b. Fill up the required information and register

Now, After successful login/registration – Go to

a. switch to MyChapters section

b. Now under virtual chapters, you would see a list of virtual chapters. Join the one’s you are interested in!

my PASS my Chapter Azure VC

I look forward to seeing you at next Azure PASS VC’s meeting!

Hadoop on Azure’s Javascript Interactive Console has basic graphing functions:


The Hadoop on Azure’s Javascript console has basic graphing functions: Bar, Line & Chart. I think this is great becuase it gives an opportunity to visualize data that’s in HDFS directly from the Interactive Javascript Console! Here’s a screenshot:

hadoop on azure bar and line graph javascript

In the console, I ran the help(“graph”) command to see how I can use this function:
Draw a graph of data, options) Bar graph
graph.line(data, options) Line graph
graph.pie(data, options) Pie chart

data (array) Array of data objects
options (object) Options object, with
x (string) Property to use for x-axis values
y (string) Property to use for y-axis values
title (string) Graph title
orientation (number) x-axis label orientation in degrees
tickInterval (number) x-axis tick interval


In this blog-post, I posted that Hadoop on Azure’s Javascript Interactive Console has basic graphing functions.

Related articles:

How to Load Twitter data into Hadoop on Azure cluster and then analyze it via Hive add-in for excel?


In this blog post, we would:

1. Upload Twitter Text Data into Hadoop on Azure cluster

2. Create a Hive Table and load the data uploaded in step 1 to the Hive Table

3. Analyze data in Hive via Excel Add-in

Before we begin, I assume you have access to Hadoop on azure, Have your sample data (don’t have one? learn from a blog post), familiar with Hadoop ecosystem and know your way around the Hadoop on Azure Dashboard.

Now, Here are the steps involved:

STEP 1: Upload Twitter Text Data into Hadoop on Azure cluster

1. Have your data to be uploaded ready! I am just going to Copy Paste the File from my host machine to the RDP’ed machine. In this case, the machine that I am going is the Hadoop on Azure cluster.

For the purpose of this blog post, I have a text file having 1500 tweets:

upload twitter text data to hadoop on azure

2. Open web browser > Go to your cluster in Hadoop on Azure

3. RDP into your Hadoop on Azure cluster

Remote Desktop into Hadoop on Azure cluster

4. Copy-Paste the File. It’s a small data file so this approach works for now.

uploading twitter text data to hadoop on azure hdfs cluster

Step 2: Create a Hive Table and load the data uploaded in step 1 to the Hive Table

1. Stay on the machine that you Remote Desktop (RDP’ed) into.

2. Open the Hadoop command line (you’ll see a icon on your Desktop)

3. switch to Hive:

write hive commands in hadoop on azure

4. Use the following Hive Commands:


CREATE TABLE TweetSampleTable (
id string,
text string,
favorited string,
replyToSN string,
created string,
truncated string,
replyToSID string,
replyToUID string,
statusSource string,
screenName string

LOAD DATA LOCAL INPATH ‘C:\apps\dist\examples\data\tweets.txt’ OVERWRITE INTO TABLE TweetSampleTable;

Note that for the purpose of this blog-post, I’ve chose string as data type for all fields. This is something that depends on the data that you have. If I were building a solution, I would spend some more time choosing the right data type.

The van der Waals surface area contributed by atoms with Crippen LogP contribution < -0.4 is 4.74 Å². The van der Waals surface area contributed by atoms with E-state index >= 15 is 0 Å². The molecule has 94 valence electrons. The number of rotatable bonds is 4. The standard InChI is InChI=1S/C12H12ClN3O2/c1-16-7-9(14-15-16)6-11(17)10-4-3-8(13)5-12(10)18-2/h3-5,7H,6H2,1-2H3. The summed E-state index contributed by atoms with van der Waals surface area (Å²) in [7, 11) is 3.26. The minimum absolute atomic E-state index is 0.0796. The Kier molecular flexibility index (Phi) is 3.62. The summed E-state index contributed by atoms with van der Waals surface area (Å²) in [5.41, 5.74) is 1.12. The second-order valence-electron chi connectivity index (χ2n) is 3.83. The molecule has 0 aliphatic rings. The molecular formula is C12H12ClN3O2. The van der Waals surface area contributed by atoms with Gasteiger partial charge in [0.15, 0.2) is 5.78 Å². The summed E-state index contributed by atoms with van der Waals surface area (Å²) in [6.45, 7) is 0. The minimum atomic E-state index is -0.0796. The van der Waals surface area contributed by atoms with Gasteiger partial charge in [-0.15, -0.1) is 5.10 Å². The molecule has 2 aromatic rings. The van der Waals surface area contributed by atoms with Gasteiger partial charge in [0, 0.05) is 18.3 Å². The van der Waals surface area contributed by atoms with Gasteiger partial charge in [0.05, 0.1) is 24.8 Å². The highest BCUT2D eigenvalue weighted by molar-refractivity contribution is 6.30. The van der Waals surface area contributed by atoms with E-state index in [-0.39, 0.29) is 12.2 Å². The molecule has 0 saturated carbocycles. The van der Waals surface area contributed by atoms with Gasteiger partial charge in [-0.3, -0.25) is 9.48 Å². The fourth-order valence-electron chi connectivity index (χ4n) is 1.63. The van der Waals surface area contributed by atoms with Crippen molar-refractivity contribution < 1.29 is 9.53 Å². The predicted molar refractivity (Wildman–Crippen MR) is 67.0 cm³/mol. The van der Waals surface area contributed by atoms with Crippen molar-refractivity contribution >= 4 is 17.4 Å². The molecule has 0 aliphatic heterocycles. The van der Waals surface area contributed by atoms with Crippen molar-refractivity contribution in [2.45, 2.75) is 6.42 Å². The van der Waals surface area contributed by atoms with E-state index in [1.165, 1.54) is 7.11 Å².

Step 3. Analyze data in Hive via Excel Add-in

1. Switch to Hadoop on Azure Dashboard

2. Go to the Hive Console and run the show tables to verify that there is a tweetsampletable.

show all tables in hive hadoop on azure

3. Now if you haven’t, Download and Install the Hive ODBC Driver from the Downloads section of your Hadoop on Azure Dashboard.

4. I setup  a ODBC connection to Hive by following the instructions here: How To Connect Excel to Hadoop on Azure via HiveODBC (en-US)

5. After that, Open Excel. I have Excel 2010 64 bits.

6. Switch to Data Tab > Hive Pane

7. Choose the Hive connection > select Table > Select Columns > And off you go!

you have Hive Data in Excel!

Hadoop on azure Hive Excel addin

Now go Analyze!


In this blog-post, we saw How to Load Twitter data into Hadoop on Azure cluster and then analyze it via Hive add-in for excel?

For my Archives: Few questions answered on Windows Azure & SQL Azure MSDN forums


I normally Blog about the answers that I give out on MSDN forums. The answer on MSDN forum is generally brief and to the point and in the blog post – I expand it to cover related areas. Here are the questions for which I didn’t choose to write a blog. So I am just going to archive them for now:

Azure PASS VC session on 24th Sep 2012 Monday: Getting Started with Windows Azure


Join the Azure PASS VC’s session on “Getting Started with Windows Azure” on:

Date: 24th Sep (Monday)

Time: 11 AM Eastern Time; 8 AM Pacific; 8:30 PM India Time; You can download the event calendar from here

Speaker: Brian Prince, Principal Cloud Evangelist Microsoft

Session Abstract: Windows Azure is Microsoft’s cloud platform for quickly building and running scalable applications. We will cover just what the cloud is, as an industry, and what Microsoft is offering. We will see into the data-centers, how they work, and the a high level view of all the components of the platform.

More Details:

components of windows azure

New Azure portal is ALL HTML 5!


New Azure portal is HTML 5 – so what? it just means that portal would be accessible from all devices! Do not get me wrong, I am not against Silver-light but it’s just it was little limiting because the portal was not accessible from say iPad. So from the accessibility stand-point, I am happy!

Let me share a conversation I had with @krisherpi few months back where he was not able to access Azure portal from a tablet that he had just bought – At that time, I had commented that I wish the portal was build using HTML 5 so that we could have more device options to connect to Azure portal – well, seems like Azure team was already working on that!

So I just wanted to point this out. And this is just one of the many awesome features that were discussed at Meet Windows Azure event (7 June 2012)

HTML 5 Powered Azure portal and it’s metro-styled !

new azure portal html 5